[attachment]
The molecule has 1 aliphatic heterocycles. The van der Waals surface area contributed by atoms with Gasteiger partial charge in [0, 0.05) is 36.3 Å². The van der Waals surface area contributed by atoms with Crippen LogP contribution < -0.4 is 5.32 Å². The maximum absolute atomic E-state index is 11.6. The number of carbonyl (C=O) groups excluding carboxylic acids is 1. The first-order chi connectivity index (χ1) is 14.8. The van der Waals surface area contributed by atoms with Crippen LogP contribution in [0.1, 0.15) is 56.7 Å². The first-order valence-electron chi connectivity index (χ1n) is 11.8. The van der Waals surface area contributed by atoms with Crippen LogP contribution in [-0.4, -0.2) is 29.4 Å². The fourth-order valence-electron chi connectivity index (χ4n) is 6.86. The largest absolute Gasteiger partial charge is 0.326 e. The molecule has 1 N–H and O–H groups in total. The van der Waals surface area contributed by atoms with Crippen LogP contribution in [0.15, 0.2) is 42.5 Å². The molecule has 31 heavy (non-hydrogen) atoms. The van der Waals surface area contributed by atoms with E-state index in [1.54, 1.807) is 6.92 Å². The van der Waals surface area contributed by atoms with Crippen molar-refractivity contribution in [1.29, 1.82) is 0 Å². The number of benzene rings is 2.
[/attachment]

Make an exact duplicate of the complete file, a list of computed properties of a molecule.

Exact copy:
The molecule has 1 aliphatic heterocycles. The van der Waals surface area contributed by atoms with Gasteiger partial charge in [0, 0.05) is 36.3 Å². The van der Waals surface area contributed by atoms with Crippen LogP contribution < -0.4 is 5.32 Å². The maximum absolute atomic E-state index is 11.6. The number of carbonyl (C=O) groups excluding carboxylic acids is 1. The first-order chi connectivity index (χ1) is 14.8. The van der Waals surface area contributed by atoms with Crippen LogP contribution in [0.1, 0.15) is 56.7 Å². The first-order valence-electron chi connectivity index (χ1n) is 11.8. The van der Waals surface area contributed by atoms with Crippen LogP contribution in [-0.4, -0.2) is 29.4 Å². The fourth-order valence-electron chi connectivity index (χ4n) is 6.86. The largest absolute Gasteiger partial charge is 0.326 e. The molecule has 1 N–H and O–H groups in total. The van der Waals surface area contributed by atoms with Crippen LogP contribution in [0.15, 0.2) is 42.5 Å². The molecule has 31 heavy (non-hydrogen) atoms. The van der Waals surface area contributed by atoms with E-state index in [1.54, 1.807) is 6.92 Å². The van der Waals surface area contributed by atoms with Crippen molar-refractivity contribution in [1.29, 1.82) is 0 Å². The number of benzene rings is 2.